“The Double Hour” opens Friday at Landmark Century. A trailer is below.
“Soda can. Coffee spill.” Check, check, check. “Source Code” is a slick goof on film history’s wealth of time-travel premises, and Duncan Jones’ second feature after the capable low-budget “Moon” is another neat confection of cleverness rising above essential implausibility. Soldier Colter Stevens (Jake Gyllenhaal, turning up the warmth) wakes up on a commuter train slicing toward downtown Chicago, but in the body of another man. He doesn’t even know that he’s on a mission, but he soon finds out: he’s been sent to find out as many details as he can in the eight minutes before a bomb detonates so that he might prevent a much larger catastrophe set to happen in the Loop within hours. Tick tick, tick. There’s knotty plotting and mouthfuls of explainer-ing—”Quantum physics and parabolic calculus” are factors in the “time reassignment,” how Colter can travel within this eight-minute window yet not change the outcome—but filmmaking velocity is what sets the heart racing. “Source Code”‘s a fine ride. Read the rest of this entry »
If the leading cause of screen death for assassins is other assassins, the most common non-lethal ailment for their agent colleagues is amnesia, as we see in “The Bourne Identity,” “The Long Kiss Goodnight” and now, “Unknown.” In “Taken” (2009) Liam Neeson played an ex-CIA agent who wreaked havoc in Paris to extract his daughter from the posh yacht of a Middle Eastern pervert. Now it’s Berlin’s turn to endure collateral mayhem as Neeson plays Dr. Martin Harris from New Hampshire. He must extract himself from an intellectual-property heist (156 laptop files “worth billions in the wrong hands”) and the assassination of a Middle Eastern playboy and philanthropist. Bruno Ganz (“Downfall”) plays an ex-Stasi agent who helps our hero find himself. His other helpmate is a Bosnian taxi driver played by Diane Kruger. Screenwriters Oliver Butcher and Stephen Cornwell, working from a novel by Didier van Cauwelaert, help the historically illiterate with background briefings on the former Yugoslavia and the former East Germany. An American couple (Neeson and January Jones) check into the Hotel Adlon for a tenth annual biotech “summit.” The plot promptly detours Harris into a four-day coma. His memory is shaken and his identity is taken. This who-am-I? thriller creaks with dumb mechanics. Director Jaume Collet-Serra did far better in “Orphan,” where hypopituitarism took the place of amnesia, and the Saarne Institute, not Section 15, was where the wrong-doers originated. “Unknown” is watchable escapism with a corny finale of global proportions for popcorn concessions. With Aidan Quinn, Frank Langella, Sebastian Koch, Olivier Schneider, Stipe Erceg. 109m. (Bill Stamets)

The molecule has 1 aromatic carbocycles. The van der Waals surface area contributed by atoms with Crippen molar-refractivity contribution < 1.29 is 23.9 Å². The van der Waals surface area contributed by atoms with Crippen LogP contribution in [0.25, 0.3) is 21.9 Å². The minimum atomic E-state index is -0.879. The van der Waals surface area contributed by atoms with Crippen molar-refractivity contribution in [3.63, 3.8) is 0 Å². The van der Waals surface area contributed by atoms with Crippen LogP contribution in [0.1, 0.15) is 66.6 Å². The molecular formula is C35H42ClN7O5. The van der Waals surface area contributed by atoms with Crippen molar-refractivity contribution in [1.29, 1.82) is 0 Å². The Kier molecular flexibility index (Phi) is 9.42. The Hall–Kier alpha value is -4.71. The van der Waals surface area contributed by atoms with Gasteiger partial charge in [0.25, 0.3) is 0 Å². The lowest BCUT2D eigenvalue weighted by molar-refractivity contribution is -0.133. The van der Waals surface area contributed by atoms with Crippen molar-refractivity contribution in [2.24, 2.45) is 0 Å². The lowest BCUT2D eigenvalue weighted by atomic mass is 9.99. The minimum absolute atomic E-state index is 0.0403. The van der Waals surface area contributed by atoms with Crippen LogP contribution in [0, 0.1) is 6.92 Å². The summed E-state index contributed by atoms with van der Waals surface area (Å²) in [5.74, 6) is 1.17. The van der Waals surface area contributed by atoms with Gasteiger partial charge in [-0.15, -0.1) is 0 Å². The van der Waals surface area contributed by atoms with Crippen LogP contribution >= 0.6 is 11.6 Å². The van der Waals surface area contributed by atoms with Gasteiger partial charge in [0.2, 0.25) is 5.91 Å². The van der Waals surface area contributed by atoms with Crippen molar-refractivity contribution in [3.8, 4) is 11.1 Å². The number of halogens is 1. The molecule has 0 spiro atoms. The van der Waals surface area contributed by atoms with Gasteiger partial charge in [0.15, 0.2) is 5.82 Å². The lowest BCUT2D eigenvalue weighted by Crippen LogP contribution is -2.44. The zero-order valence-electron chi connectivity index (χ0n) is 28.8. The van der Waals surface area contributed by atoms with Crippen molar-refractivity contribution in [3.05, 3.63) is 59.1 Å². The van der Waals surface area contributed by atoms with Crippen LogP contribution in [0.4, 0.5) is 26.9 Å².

(L’affaire Farewell) “Farewell” is a diverting real-life spy thriller set in 1981, in the midst of the Cold War, pitting disenchanted KGB Colonel Sergei Gregoriev (Emir Kusturica, whose movies, including “Underground,” have scored two Palme d’Or at Cannes) and a French engineer, Pierre Froment (Guillaume Canet, director of “Tell No One”), against the bulwark of the Brezhnev-era Soviet Union. Christian Carion was Oscar-nominated for “Joyeux Nöel” (2005), and largely makes spare, intelligent work of the atmosphere of the era; who knew a pop soundtrack featuring Queen would suit such an intrigue? While President Reagan may have vouched for the importance of the case—”one of the most important espionage cases of the twentieth century”—Fred Ward’s casting as Reagan is one of the more disturbing bits of impersonation in memory. Still, the play between Canet and Kusturica works beautifully. “One quickly learns to lie, no?” Gregoriev asks Froment in one meeting in a park. Living in “mensonges et solitude”: lies and solitude, he says. For a brief moment, it is the two film directors, as well as their characters, as their roles, communicating with each other. They’re both touching performers, and you want them to survive, even as unprepared as they are for the weight of a world of spycraft. With Willem Dafoe, Alexandra Maria Lara. 112m. (Ray Pride)
“Farewell” opens Friday at Landmark Century and Landmark Renaissance.